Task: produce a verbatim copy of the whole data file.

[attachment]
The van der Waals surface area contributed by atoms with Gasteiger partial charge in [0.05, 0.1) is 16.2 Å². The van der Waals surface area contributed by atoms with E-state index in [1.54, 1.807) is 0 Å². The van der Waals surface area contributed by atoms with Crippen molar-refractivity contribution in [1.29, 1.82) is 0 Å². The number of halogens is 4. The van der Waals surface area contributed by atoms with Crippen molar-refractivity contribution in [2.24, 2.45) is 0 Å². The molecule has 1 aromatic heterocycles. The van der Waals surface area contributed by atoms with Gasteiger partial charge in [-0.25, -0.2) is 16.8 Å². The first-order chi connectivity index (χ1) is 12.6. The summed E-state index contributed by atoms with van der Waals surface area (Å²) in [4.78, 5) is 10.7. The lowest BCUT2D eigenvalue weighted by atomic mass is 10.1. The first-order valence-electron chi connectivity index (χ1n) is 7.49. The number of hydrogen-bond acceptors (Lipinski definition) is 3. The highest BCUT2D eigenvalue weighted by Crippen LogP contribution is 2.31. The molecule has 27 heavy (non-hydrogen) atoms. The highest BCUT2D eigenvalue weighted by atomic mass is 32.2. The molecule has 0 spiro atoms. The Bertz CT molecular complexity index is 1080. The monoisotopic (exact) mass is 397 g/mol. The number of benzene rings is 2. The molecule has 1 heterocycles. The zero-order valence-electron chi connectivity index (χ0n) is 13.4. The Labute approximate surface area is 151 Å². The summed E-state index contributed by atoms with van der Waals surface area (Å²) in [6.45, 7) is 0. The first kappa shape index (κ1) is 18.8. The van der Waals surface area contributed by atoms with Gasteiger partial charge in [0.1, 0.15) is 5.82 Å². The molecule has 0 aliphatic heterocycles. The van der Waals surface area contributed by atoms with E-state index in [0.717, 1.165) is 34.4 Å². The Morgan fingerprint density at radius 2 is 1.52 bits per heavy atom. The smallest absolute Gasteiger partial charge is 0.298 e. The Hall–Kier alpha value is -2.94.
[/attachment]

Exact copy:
The van der Waals surface area contributed by atoms with Gasteiger partial charge in [0.05, 0.1) is 16.2 Å². The van der Waals surface area contributed by atoms with E-state index in [1.54, 1.807) is 0 Å². The van der Waals surface area contributed by atoms with Crippen molar-refractivity contribution in [1.29, 1.82) is 0 Å². The number of halogens is 4. The van der Waals surface area contributed by atoms with Crippen molar-refractivity contribution in [2.24, 2.45) is 0 Å². The molecule has 1 aromatic heterocycles. The van der Waals surface area contributed by atoms with Gasteiger partial charge in [-0.25, -0.2) is 16.8 Å². The first-order chi connectivity index (χ1) is 12.6. The summed E-state index contributed by atoms with van der Waals surface area (Å²) in [4.78, 5) is 10.7. The lowest BCUT2D eigenvalue weighted by atomic mass is 10.1. The first-order valence-electron chi connectivity index (χ1n) is 7.49. The number of hydrogen-bond acceptors (Lipinski definition) is 3. The highest BCUT2D eigenvalue weighted by Crippen LogP contribution is 2.31. The molecule has 27 heavy (non-hydrogen) atoms. The highest BCUT2D eigenvalue weighted by atomic mass is 32.2. The molecule has 0 spiro atoms. The Bertz CT molecular complexity index is 1080. The monoisotopic (exact) mass is 397 g/mol. The number of benzene rings is 2. The molecule has 1 heterocycles. The zero-order valence-electron chi connectivity index (χ0n) is 13.4. The Labute approximate surface area is 151 Å². The summed E-state index contributed by atoms with van der Waals surface area (Å²) in [6.45, 7) is 0. The first kappa shape index (κ1) is 18.8. The van der Waals surface area contributed by atoms with Gasteiger partial charge in [0.1, 0.15) is 5.82 Å². The molecule has 0 aliphatic heterocycles. The van der Waals surface area contributed by atoms with E-state index in [0.717, 1.165) is 34.4 Å². The Morgan fingerprint density at radius 2 is 1.52 bits per heavy atom. The smallest absolute Gasteiger partial charge is 0.298 e. The Hall–Kier alpha value is -2.94.